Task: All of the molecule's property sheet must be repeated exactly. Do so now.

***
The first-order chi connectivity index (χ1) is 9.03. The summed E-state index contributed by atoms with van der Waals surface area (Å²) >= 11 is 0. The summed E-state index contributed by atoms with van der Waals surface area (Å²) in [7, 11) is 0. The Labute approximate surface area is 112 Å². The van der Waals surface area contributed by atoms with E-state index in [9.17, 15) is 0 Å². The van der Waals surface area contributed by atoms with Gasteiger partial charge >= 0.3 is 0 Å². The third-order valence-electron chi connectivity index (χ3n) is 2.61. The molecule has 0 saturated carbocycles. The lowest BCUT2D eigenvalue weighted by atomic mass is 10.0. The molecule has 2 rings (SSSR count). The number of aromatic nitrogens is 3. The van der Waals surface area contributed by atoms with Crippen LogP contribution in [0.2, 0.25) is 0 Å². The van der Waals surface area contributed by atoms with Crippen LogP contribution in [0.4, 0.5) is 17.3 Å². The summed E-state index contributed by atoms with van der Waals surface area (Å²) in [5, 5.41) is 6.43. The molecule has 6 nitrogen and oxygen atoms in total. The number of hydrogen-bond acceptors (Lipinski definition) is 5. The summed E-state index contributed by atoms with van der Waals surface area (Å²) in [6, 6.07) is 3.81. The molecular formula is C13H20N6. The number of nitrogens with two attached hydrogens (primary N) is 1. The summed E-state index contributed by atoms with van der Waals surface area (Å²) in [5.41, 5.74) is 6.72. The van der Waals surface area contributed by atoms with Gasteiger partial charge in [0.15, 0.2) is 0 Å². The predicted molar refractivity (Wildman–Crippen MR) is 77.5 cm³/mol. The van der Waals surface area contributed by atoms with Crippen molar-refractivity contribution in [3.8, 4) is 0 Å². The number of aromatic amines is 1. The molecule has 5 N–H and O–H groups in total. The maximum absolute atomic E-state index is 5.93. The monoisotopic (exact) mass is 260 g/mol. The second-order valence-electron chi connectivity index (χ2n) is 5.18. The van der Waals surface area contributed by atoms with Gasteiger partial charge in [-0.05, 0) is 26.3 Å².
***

The first-order chi connectivity index (χ1) is 9.03. The summed E-state index contributed by atoms with van der Waals surface area (Å²) >= 11 is 0. The summed E-state index contributed by atoms with van der Waals surface area (Å²) in [7, 11) is 0. The Labute approximate surface area is 112 Å². The van der Waals surface area contributed by atoms with E-state index in [9.17, 15) is 0 Å². The van der Waals surface area contributed by atoms with Gasteiger partial charge >= 0.3 is 0 Å². The third-order valence-electron chi connectivity index (χ3n) is 2.61. The molecule has 0 saturated carbocycles. The lowest BCUT2D eigenvalue weighted by atomic mass is 10.0. The molecule has 2 rings (SSSR count). The number of aromatic nitrogens is 3. The van der Waals surface area contributed by atoms with Crippen LogP contribution in [0.2, 0.25) is 0 Å². The van der Waals surface area contributed by atoms with Crippen LogP contribution in [0.4, 0.5) is 17.3 Å². The summed E-state index contributed by atoms with van der Waals surface area (Å²) in [5, 5.41) is 6.43. The molecule has 6 nitrogen and oxygen atoms in total. The number of hydrogen-bond acceptors (Lipinski definition) is 5. The summed E-state index contributed by atoms with van der Waals surface area (Å²) in [6, 6.07) is 3.81. The molecular formula is C13H20N6. The number of nitrogens with two attached hydrogens (primary N) is 1. The summed E-state index contributed by atoms with van der Waals surface area (Å²) in [5.41, 5.74) is 6.72. The van der Waals surface area contributed by atoms with Gasteiger partial charge in [0.15, 0.2) is 0 Å². The predicted molar refractivity (Wildman–Crippen MR) is 77.5 cm³/mol. The van der Waals surface area contributed by atoms with Crippen molar-refractivity contribution in [3.8, 4) is 0 Å². The number of aromatic amines is 1. The molecule has 5 N–H and O–H groups in total. The maximum absolute atomic E-state index is 5.93. The monoisotopic (exact) mass is 260 g/mol. The second-order valence-electron chi connectivity index (χ2n) is 5.18. The van der Waals surface area contributed by atoms with Gasteiger partial charge in [-0.05, 0) is 26.3 Å².